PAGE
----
Steve, Your pos t is very unclear. I own a DM44 so would like to know what you did. "DMM 2 chipset, drive it's neighbor, dopey segment issues, from cmos to nmos (when it's TTL); this is all confusing when text fails to match the schematics. Jon Batters
I like the way you think! I have a pile of older equipment, most of it works, the rest is still "in progress".
This brought to mind a Sony amplifier I bought surplus 30 years ago. Until this year, I never had the thing work! Before I bought it, many others had tried and failed to get the felt channel to work. I know this because an aquantance of mine had tried repairing it when he was a tech at the university where I purchased it from.
Over the years, I would pull this out and see if I could get any life from it. The problem ended up being the bias diode that was secured to the heatsink. Although it tested fine with an ohm meter, everything pointed to this component. I ended up replacing this diode with a red led and a 1N4148, connected in series as I needed this potential drop to match the original diode, which has long since been discontinued. I am sure that the thermal characteristics of this arrangement do not match the original, but the amp sounds great, and matches the right channel when bench tested.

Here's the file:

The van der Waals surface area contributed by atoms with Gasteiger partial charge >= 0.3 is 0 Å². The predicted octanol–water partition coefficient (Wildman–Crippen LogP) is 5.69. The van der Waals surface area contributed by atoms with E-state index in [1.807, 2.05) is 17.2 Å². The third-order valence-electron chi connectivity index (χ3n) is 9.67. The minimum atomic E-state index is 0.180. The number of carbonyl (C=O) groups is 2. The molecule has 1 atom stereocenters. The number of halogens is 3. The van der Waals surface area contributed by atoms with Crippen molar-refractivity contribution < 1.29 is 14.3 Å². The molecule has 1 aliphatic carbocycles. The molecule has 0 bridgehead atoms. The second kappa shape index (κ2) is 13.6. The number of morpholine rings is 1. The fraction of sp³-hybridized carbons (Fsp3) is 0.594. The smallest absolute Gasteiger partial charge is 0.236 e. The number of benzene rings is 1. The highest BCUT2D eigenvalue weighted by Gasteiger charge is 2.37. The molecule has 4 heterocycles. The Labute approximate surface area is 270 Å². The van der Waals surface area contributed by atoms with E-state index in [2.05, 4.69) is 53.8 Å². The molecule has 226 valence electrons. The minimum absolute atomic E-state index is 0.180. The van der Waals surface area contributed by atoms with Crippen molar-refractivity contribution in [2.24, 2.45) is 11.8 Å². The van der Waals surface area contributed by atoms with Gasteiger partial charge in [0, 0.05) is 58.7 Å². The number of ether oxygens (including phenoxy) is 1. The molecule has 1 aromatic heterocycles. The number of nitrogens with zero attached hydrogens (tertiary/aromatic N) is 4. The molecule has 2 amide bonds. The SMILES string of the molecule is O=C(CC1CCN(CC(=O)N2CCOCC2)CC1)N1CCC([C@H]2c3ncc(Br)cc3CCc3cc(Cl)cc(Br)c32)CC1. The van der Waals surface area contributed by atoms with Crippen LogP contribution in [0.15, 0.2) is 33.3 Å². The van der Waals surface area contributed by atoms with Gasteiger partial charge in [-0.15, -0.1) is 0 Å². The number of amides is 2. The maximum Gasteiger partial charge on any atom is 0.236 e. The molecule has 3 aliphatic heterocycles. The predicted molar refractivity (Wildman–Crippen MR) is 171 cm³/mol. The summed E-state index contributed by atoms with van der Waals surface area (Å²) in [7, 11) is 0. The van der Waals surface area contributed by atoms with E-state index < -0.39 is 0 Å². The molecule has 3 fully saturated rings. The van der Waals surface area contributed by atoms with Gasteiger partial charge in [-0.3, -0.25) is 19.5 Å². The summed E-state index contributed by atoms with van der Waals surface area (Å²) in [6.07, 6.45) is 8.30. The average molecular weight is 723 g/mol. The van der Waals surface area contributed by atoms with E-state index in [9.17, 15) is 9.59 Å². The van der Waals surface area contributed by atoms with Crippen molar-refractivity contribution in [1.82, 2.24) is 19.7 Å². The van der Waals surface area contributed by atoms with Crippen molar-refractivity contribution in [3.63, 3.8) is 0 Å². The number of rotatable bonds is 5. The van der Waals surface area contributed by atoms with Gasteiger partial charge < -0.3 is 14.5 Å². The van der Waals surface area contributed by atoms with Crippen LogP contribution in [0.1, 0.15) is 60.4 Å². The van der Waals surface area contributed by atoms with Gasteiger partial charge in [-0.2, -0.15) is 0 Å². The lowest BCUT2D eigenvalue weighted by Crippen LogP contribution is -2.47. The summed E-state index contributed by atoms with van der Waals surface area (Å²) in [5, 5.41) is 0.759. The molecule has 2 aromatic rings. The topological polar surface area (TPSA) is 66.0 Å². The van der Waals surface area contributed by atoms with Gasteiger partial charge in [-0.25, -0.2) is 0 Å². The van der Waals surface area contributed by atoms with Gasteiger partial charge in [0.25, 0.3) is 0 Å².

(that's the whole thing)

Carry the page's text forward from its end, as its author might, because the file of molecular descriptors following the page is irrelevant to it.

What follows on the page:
Some times ingenuity goes a long way, especially with vintage equipment!
Steve, I can see why you did not pursue the discussion with your manager. If you had fixed a design flaw in the scope it would have called into question all their other purchases. This might have been a problem when using the equipment to verify designs.
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Siemens and Georgia Institute of Technology are partnering to address limitations in the current additive manufacturing design-to-production chain in an applied research project as part of the federally backed America Makes program.
Most of the new 3D printers and 3D printing technologies in this crop are breaking some boundaries, whether it's build volume-per-dollar ratios, multimaterials printing techniques, or new materials types.
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